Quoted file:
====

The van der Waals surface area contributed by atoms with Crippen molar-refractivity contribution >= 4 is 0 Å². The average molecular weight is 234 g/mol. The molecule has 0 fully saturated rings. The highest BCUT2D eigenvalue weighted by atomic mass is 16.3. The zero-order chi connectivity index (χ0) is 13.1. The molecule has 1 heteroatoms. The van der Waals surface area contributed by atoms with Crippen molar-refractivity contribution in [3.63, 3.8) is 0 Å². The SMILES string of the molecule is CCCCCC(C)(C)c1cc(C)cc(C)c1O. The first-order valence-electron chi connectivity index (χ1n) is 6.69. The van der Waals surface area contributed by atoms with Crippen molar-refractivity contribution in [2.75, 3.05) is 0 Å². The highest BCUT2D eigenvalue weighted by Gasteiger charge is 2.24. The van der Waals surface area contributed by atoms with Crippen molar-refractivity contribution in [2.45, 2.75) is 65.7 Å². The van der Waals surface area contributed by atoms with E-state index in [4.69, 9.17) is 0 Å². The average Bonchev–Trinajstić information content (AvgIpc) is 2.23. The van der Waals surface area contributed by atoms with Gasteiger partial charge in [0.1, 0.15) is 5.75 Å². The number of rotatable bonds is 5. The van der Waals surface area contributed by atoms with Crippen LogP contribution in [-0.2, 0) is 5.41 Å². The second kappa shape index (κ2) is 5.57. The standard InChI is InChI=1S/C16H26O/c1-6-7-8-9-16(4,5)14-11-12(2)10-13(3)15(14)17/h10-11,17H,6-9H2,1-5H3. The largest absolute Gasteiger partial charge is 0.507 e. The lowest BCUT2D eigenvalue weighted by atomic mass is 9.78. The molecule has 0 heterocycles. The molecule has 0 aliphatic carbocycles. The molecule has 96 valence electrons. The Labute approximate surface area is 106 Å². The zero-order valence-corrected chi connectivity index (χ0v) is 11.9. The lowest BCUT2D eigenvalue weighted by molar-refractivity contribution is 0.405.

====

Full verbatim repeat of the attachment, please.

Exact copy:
The van der Waals surface area contributed by atoms with Crippen molar-refractivity contribution >= 4 is 0 Å². The average molecular weight is 234 g/mol. The molecule has 0 fully saturated rings. The highest BCUT2D eigenvalue weighted by atomic mass is 16.3. The zero-order chi connectivity index (χ0) is 13.1. The molecule has 1 heteroatoms. The van der Waals surface area contributed by atoms with Crippen molar-refractivity contribution in [3.63, 3.8) is 0 Å². The SMILES string of the molecule is CCCCCC(C)(C)c1cc(C)cc(C)c1O. The first-order valence-electron chi connectivity index (χ1n) is 6.69. The van der Waals surface area contributed by atoms with Crippen molar-refractivity contribution in [2.75, 3.05) is 0 Å². The highest BCUT2D eigenvalue weighted by Gasteiger charge is 2.24. The van der Waals surface area contributed by atoms with Crippen molar-refractivity contribution in [2.45, 2.75) is 65.7 Å². The van der Waals surface area contributed by atoms with E-state index in [4.69, 9.17) is 0 Å². The average Bonchev–Trinajstić information content (AvgIpc) is 2.23. The van der Waals surface area contributed by atoms with Gasteiger partial charge in [0.1, 0.15) is 5.75 Å². The number of rotatable bonds is 5. The van der Waals surface area contributed by atoms with Crippen LogP contribution in [-0.2, 0) is 5.41 Å². The second kappa shape index (κ2) is 5.57. The standard InChI is InChI=1S/C16H26O/c1-6-7-8-9-16(4,5)14-11-12(2)10-13(3)15(14)17/h10-11,17H,6-9H2,1-5H3. The largest absolute Gasteiger partial charge is 0.507 e. The lowest BCUT2D eigenvalue weighted by atomic mass is 9.78. The molecule has 0 heterocycles. The molecule has 0 aliphatic carbocycles. The molecule has 96 valence electrons. The Labute approximate surface area is 106 Å². The zero-order valence-corrected chi connectivity index (χ0v) is 11.9. The lowest BCUT2D eigenvalue weighted by molar-refractivity contribution is 0.405.